The FTC’s advertising substantiation policy requires that health-related efficacy claims be supported by competent and reliable scientific evidence. The FDA, despite federal law, does not require evidence of efficacy for homeopathic drugs prior to their being marketed. This creates a potential conflict between the two regulatory schemes, resulting in homeopathic over-the-counter (OTC) “drugs” on the market that both comply with FDA’s policy and violate FTC’s policy. This, says the FTC, can be harmful to consumers and create confusion for advertisers. The FTC “recommends that the FDA reconsider its regulatory framework for homeopathic medicines” and tells the FDA what it can do to remedy the situation. (more…)

Posted in: Clinical Trials, Health Fraud, Homeopathy, Legal, Politics and Regulation

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Helping the Paralyzed Walk

One of our primary goals at SBM is to advocate for high standards of science in medicine. This means that we spend a lot of our time discussing claims and practices that fall short of this standard. This is very useful – exploring exactly why a claim falls short is a great way to understand what the standard should be and why.

An unfortunate consequence of this approach, however, is that many of our articles tend to be negative. We focus on what doesn’t work, on what needs to be fixed, and on why people fail.

But there is a positive side to the story as well that we should not neglect – science is powerful and it works. That is why we are such enthusiastic advocates of science in medicine and why it is so important to get it right. We shy away from overhyping scientific advances in medicine, because the mainstream media does that so well, but every now and then it’s good to acknowledge awesome medical and scientific advances. (more…)

Posted in: Neuroscience/Mental Health

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The Science of Mom: A Science-Based Book about Baby Care

From the author's website: "Shameless use of cute baby to promote book"

From the author’s website: “Shameless use of cute baby to promote book”

When a baby is born, parents are often awed and alarmed to find themselves responsible for this tiny new person, and they desperately want to do their very best to keep their infant safe and healthy. New mothers worry about everything from SIDS to vaccines, from feeding practices to sleep hygiene, and they are bombarded with conflicting advice about caring for their babies. Myths and misinformation abound. Finally someone has written a truly science-based guide to the first year of life: The Science of Mom. The author, Alice Callahan, is a research scientist with a PhD in nutritional biology. When her first child was born, she had a lot of questions, and thanks to her background she knew how to look for reliable answers in the scientific literature. She started writing the Science of Mom blog and eventually turned her findings into a book.

Understanding science

Her first chapter covers the important concepts for understanding how to think about scientific studies:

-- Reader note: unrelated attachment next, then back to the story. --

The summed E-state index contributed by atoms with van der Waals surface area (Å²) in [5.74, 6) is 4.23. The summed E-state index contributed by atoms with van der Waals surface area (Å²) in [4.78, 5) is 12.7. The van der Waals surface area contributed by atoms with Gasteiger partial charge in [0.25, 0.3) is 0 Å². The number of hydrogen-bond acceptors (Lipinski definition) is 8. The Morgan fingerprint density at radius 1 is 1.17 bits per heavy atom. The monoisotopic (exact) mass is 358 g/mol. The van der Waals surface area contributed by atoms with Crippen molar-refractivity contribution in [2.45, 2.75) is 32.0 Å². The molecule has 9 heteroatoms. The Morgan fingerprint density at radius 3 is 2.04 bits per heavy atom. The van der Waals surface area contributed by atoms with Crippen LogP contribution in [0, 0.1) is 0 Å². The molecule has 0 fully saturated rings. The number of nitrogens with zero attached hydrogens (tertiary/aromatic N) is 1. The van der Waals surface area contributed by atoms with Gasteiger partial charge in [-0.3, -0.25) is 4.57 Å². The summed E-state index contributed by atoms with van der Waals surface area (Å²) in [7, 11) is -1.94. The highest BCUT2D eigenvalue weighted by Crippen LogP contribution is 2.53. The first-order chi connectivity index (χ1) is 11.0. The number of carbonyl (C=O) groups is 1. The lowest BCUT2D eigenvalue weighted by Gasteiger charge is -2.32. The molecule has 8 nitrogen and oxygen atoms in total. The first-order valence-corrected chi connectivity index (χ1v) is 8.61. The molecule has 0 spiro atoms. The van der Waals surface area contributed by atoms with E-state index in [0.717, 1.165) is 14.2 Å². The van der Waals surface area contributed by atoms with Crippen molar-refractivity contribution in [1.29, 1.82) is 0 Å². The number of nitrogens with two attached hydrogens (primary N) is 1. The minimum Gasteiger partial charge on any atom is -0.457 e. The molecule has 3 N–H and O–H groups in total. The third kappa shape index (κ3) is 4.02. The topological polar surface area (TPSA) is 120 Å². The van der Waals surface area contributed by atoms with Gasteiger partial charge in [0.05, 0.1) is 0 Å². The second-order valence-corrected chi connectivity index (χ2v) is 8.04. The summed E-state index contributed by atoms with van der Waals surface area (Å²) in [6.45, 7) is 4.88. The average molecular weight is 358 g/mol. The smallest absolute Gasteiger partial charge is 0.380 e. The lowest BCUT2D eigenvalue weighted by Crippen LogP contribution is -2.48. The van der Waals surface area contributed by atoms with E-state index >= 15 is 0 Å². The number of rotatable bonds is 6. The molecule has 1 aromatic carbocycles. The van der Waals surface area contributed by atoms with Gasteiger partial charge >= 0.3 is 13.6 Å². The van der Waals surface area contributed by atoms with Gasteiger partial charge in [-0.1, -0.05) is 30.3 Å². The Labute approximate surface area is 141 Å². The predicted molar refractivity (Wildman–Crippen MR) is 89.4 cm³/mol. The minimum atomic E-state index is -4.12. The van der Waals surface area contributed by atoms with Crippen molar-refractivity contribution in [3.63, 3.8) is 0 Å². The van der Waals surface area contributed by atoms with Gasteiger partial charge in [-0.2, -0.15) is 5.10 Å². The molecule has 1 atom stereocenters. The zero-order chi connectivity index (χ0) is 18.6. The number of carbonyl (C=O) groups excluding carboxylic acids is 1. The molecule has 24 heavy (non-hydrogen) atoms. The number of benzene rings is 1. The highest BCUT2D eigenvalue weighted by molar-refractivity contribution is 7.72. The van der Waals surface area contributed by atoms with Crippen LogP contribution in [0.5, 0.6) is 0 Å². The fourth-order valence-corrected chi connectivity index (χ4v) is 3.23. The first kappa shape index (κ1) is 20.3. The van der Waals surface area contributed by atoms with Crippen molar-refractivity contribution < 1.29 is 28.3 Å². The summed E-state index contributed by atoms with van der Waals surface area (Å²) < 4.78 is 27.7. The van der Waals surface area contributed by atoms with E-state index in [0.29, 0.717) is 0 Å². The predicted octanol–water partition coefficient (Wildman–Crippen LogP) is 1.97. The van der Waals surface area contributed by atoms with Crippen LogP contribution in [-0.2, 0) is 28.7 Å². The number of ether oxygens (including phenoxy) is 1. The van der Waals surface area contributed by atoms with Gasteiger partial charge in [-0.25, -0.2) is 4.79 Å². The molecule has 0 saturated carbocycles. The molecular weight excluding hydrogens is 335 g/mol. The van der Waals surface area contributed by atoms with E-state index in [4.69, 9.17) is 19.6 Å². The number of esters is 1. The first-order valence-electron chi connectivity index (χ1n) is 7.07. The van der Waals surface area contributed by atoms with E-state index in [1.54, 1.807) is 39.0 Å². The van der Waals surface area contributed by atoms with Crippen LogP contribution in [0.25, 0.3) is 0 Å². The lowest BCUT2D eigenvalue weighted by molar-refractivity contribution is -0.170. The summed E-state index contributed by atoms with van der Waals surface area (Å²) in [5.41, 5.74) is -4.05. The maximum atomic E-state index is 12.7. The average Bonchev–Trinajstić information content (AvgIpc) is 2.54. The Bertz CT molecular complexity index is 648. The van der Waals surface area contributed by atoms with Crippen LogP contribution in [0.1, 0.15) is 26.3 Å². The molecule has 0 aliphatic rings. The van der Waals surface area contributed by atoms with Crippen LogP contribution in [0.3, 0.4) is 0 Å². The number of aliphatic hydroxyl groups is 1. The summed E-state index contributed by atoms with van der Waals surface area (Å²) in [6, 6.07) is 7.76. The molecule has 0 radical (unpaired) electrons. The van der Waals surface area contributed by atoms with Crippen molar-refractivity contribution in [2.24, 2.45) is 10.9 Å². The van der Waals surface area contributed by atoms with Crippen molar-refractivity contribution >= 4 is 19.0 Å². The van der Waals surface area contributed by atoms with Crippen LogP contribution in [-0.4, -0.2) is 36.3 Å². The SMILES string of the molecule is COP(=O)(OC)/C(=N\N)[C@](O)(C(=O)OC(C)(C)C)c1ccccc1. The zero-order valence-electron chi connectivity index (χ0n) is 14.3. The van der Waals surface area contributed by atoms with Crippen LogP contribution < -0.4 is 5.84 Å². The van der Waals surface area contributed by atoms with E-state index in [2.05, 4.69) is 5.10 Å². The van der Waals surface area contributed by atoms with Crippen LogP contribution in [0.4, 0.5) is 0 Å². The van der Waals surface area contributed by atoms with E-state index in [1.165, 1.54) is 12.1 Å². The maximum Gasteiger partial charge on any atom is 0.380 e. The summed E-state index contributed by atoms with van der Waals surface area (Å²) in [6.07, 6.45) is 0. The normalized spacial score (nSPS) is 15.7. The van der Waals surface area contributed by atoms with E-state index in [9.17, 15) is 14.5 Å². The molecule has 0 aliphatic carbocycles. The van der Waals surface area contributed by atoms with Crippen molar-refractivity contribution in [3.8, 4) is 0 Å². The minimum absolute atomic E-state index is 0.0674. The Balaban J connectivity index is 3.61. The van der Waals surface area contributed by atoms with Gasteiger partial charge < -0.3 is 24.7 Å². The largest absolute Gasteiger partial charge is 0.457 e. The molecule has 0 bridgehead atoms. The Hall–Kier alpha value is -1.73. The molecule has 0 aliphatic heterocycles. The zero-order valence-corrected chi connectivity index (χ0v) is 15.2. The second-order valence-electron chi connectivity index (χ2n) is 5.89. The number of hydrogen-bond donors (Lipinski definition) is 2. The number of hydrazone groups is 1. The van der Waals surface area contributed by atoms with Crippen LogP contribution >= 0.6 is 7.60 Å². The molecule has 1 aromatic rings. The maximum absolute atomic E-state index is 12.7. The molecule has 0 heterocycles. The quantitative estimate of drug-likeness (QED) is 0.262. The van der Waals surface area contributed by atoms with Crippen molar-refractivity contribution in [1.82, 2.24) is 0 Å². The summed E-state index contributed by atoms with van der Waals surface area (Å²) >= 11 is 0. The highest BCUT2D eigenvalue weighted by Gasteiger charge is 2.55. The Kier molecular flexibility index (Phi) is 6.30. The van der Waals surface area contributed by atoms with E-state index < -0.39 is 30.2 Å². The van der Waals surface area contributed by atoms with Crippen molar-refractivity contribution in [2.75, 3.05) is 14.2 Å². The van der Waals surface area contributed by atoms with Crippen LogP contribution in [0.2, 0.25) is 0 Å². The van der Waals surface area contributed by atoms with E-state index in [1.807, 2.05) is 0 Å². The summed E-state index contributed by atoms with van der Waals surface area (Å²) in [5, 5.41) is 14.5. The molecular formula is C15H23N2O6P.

• Good science is a process that takes lots of experiments, time, and people.
  • Good science is peer-reviewed.
  • One study on its own isn’t worth much, but scientific consensus is trustworthy.
  • Some studies are more valuable than others (here she covers the various types of study from animal studies through observational studies in humans to RCTs and meta-analyses).
  • Numbers matter (sample sizes).
  • Don’t believe everything you read on the Internet (here she gives some practical tips for evaluating whether a website is reliable).
  • Correlation is not causation (she uses my favorite example of the correlation between autism diagnoses and the sales of organic food).
  • We can’t eliminate risks (but science can quantify the risks and benefits and families can use the information to decide what risks they are personally willing to take).
  • Find smart allies (experts and providers you can trust).
  • Forget about perfection and pay attention to your baby.


Posted in: Book & movie reviews, Nutrition, Vaccines

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“Precision medicine”: Hope, hype, or both?

The cost to sequence a whole genome has been plummeting impressively since 2007.

The cost to sequence a whole genome has been plummeting impressively since 2007.

I am fortunate to have become a physician in a time of great scientific progress. Back when I was in college and medical school, the thought that we would one day be able to sequence the human genome (and now sequence hundreds of cancer genomes), to measure the expression of every gene in the genome simultaneously on a single “gene chip,” and to assess the relative abundance of every RNA transcript, coding and noncoding (such as microRNAs) simultaneously through next generation sequencing (NGS) techniques was considered, if not science fiction, so far off in the future as to be unlikely to impact medicine in my career. Yet here I am, mid-career, and all of these are a reality. The cost of rapidly sequencing a genome has plummeted. Basically, the first human genome cost nearly $3 billion to sequence, while recent developments in sequencing technology have brought that cost down to the point where the “$1,000 genome” is within sight, if not already here, as illustrated in the graph above published by the National Human Genome Research Institute. Whether the “$1,000 genome” is truly here or not, the price is down to a few thousand dollars. Compare that to the cost of, for instance, the OncoType DX 21-gene assay for estrogen receptor-positive breast cancer, which costs nearly $4,000 and is paid for by insurance because its results can spare many women from even more expensive chemotherapy.